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The family of Daniel Whitworth, murdered by Stephen Port, say this Christmas is for him

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While the murder of Daniel Whitworth is recent news to many, this Christmas is the third his family face without their beloved boy.

It does not get any easier. His father, Adam, is now childless and his grandmother Barbara has lost her only grandchild.

While his killer has been brought to justice, it does little to soothe the family’s grief but they are determined this December 25 will be different.

Daniel in recent years
Daniel in recent years

Speaking from the family home in Bean Road, Greenhithe, his step-mother, Amanda Pearson said: “We hadn’t really done anything for Christmas for the past couple of years, we literally just got through it.

“But now the court case is behind us, we thought we’d try to make something of this one, because Daniel absolutely loved Christmas.

“He loved having everyone together around the table, enjoying themselves and playing all the games like charades.

“Being a chef as well, so much revolves around the food and when he got his own place he loved to host it too. We’ve put some decorations up, Daniel’s grandma is coming over and I’ve got my two girls visiting as well so we’re going to try to have this one for Daniel.”

Daniel, 21, was murdered in September 2014 by serial killer Stephen Port. His body was found in a graveyard in Barking, east London, with a fake suicide note, planted by Port, framing him for the death of Mr Kovari. At the Old Bailey last month, Port was jailed for life for the murders of Daniel, Gabriel Kovari, 22, Jack Taylor, 25, and Anthony Walgate, 23, along with a number of other sex and drug offences.

Daniel moved from Bean Road, where he spent most of his childhood, to Nine Elms Grove, Gravesend, around four years ago, where he lived with his boyfriend of four years Ricky Waumsley.

Daniel with his grandma Barbara
Daniel with his grandma Barbara

He was raised single-handedly by his dad, due to his late mother Penny’s health issues. She died just a few months before Daniel.

Now, with the gruelling case behind them the family are once more able to concentrate solely on remembering Daniel for the humble, hard working and kind young man he was.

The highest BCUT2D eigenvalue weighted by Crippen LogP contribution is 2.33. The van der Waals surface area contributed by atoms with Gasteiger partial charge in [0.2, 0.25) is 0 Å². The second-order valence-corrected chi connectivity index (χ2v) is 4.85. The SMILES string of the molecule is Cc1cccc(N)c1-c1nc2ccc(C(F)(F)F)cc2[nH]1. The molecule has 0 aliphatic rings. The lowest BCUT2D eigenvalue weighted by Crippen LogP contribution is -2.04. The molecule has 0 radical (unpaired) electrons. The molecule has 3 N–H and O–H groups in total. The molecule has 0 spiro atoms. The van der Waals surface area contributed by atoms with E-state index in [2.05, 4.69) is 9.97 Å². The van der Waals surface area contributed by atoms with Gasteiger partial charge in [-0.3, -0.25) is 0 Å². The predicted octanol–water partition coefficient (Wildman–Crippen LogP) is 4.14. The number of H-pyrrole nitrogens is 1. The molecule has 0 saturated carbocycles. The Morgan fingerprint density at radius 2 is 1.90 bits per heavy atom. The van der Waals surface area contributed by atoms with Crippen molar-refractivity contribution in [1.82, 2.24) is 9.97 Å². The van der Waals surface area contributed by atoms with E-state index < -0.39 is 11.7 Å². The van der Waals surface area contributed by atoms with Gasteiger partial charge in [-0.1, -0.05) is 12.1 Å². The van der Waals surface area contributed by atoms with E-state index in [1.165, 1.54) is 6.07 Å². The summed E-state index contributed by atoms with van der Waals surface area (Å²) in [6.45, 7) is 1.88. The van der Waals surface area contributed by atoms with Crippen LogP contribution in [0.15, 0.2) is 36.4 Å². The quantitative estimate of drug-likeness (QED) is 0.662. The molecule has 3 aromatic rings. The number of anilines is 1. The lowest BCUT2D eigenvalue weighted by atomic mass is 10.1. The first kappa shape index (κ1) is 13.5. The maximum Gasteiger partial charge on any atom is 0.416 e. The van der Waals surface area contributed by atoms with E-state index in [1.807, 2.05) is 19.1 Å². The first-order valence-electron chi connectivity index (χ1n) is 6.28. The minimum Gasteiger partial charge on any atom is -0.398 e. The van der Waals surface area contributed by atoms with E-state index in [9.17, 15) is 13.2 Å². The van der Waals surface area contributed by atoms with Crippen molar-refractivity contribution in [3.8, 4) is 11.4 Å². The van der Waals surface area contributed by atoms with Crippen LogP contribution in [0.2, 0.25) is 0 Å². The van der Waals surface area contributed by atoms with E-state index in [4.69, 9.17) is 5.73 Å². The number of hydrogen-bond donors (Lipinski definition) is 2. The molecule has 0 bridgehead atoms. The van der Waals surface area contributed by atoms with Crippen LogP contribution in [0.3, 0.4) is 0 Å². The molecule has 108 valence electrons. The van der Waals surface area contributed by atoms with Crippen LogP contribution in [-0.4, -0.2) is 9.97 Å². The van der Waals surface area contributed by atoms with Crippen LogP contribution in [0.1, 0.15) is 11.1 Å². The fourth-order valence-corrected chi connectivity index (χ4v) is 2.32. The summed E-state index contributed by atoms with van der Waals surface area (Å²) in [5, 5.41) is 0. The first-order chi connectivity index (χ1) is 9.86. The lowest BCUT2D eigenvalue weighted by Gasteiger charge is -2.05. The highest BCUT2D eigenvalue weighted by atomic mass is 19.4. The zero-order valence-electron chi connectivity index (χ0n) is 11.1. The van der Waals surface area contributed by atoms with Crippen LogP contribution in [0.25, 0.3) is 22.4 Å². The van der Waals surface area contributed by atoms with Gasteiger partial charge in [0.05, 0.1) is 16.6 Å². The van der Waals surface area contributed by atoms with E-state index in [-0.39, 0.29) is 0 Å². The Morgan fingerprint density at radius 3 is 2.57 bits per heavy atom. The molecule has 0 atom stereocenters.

He and his grandmother Barbara, 80, were exceptionally close.

Amanda said: “He did so much for his grandma. When she was ill from time to time, he’d take her to Darent Valley Hospital and sit for hours with her. She used to get cramp a lot and he would massage her feet. He was incredibly caring. Nothing was too much trouble.

“He was very affectionate too.He always gave me a cuddle. He was a lovely lad. I came into his life in 2011 and we were both a bit shy of each other. He was quiet, like his dad. They led a very humble existence really. Adam did a fantastic job bringing Daniel up and he should be sitting back enjoying that now, spending time with his son, but he can’t.”

As a child Daniel was always very chatty, with a vocabulary beyond his years and he loved people.

After being home tutored for a time, he got a place at Dartford Grammar School and then went on to study catering at North West Kent College.

Daniel Whitworth as a young boy, growing up in Greenhithe
Daniel Whitworth as a young boy, growing up in Greenhithe

It was at Canary Wharf he was working most recently, for catering firm ISS, but despite liking the job, the commute into London ground him down and he missed his previous job at Brands Hatch Thistle Hotel.

While working there, he used to pop in to see his grandmother in West Kingsdown between shifts. The pair were looking forward to getting their routine back, as he had secured a new job at Reynolds Retreat in Borough Green just before his death.

"Daniel was a clever lad. He used to play chess. He had his head screwed on, which makes this all the more unbelievable. It’s hard to believe he ended up in this situation” - Amanda

He also enjoyed cycling and together father and son used to pedal for miles, often all along the Thames and into London where they would take in the sights or go to a museum.